Electron Channeling Contrast Imaging: a promising technique for materials science
C6 building in room 202 (Campus cité sientifique)
Université de Lorraine – CNRS – Arts et Métiers Paris Tech – LEM3, Metz, France Labex Damas – Université de Lorraine, Metz, France
In the aim of following the fast evolution of the industrial demands, developing innovative techniques that allow to understand and to predict the mechanical properties of materials has become a necessity for the Materials Science community. For instance, mechanical tests combined with microstructural investigations provide engineers with the necessary information to computationally predict the mechanical performance of components. Such experiments allow capturing footprints of the deformation mechanisms responsible for the changing microstructure [1,2].
The Transmission Electron Microscope (TEM) is one of the most well-known techniques for observing and characterizing dislocations in electron transparent thin foils (thickness of ≈ 100 nm with a useful field of view of few µm² only) [3,4,5]. Comprehensive dislocation studies at microscopic scale bring valuable information for extrapolating to the macroscopic mechanical response of materials and they can feed numerical advanced multiscale crystal plasticity models . However, fundamental questions on the representativeness of observed phenomenon must be raised when extrapolating discussions to a millimeter-size specimen.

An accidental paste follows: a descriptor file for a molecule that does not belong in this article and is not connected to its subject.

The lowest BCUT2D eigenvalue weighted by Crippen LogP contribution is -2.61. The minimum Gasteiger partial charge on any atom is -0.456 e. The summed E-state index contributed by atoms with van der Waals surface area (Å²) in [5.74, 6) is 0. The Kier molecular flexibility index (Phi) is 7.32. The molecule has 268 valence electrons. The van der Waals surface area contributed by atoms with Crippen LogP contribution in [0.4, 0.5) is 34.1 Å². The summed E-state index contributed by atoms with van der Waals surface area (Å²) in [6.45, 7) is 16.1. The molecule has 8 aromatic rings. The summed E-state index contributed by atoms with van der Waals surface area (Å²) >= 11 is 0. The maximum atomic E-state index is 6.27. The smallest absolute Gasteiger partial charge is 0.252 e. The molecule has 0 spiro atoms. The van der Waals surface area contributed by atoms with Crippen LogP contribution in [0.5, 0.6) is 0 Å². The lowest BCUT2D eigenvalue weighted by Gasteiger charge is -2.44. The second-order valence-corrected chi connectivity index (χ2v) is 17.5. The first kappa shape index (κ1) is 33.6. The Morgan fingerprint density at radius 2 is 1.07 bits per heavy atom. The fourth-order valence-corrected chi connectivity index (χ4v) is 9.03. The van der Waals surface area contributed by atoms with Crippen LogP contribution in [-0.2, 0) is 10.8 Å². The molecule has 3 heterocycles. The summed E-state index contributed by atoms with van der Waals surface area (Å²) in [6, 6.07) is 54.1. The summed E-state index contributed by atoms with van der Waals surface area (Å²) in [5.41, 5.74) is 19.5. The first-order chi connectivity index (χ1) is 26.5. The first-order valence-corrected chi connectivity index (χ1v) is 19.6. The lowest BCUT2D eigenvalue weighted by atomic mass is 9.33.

In this framework, we have successfully combined macroscopic mechanical testing of bulk specimen with a dislocation-scale characterization technique: Accurate Electron Channeling Contrast Imaging (A-ECCI). A-ECCI is a non-destructive procedure offering the ability to provide, inside a Scanning Electron Microscope (SEM), TEM-like diffraction contrast imaging of sub-surface defects (at a depth of about one hundred of nanometers) on centimetric bulk specimen with still unsurpassed resolutions [7,8].
Firstly, fundaments on the defect contrasts and the experiment procedure will be presented [9,10]. Secondly the full potentiality of A-ECCI for following the evolution of deformation microstructures will be highlighted in the case of a TiAl based alloy and a β-metastable Ti [11,12,13].
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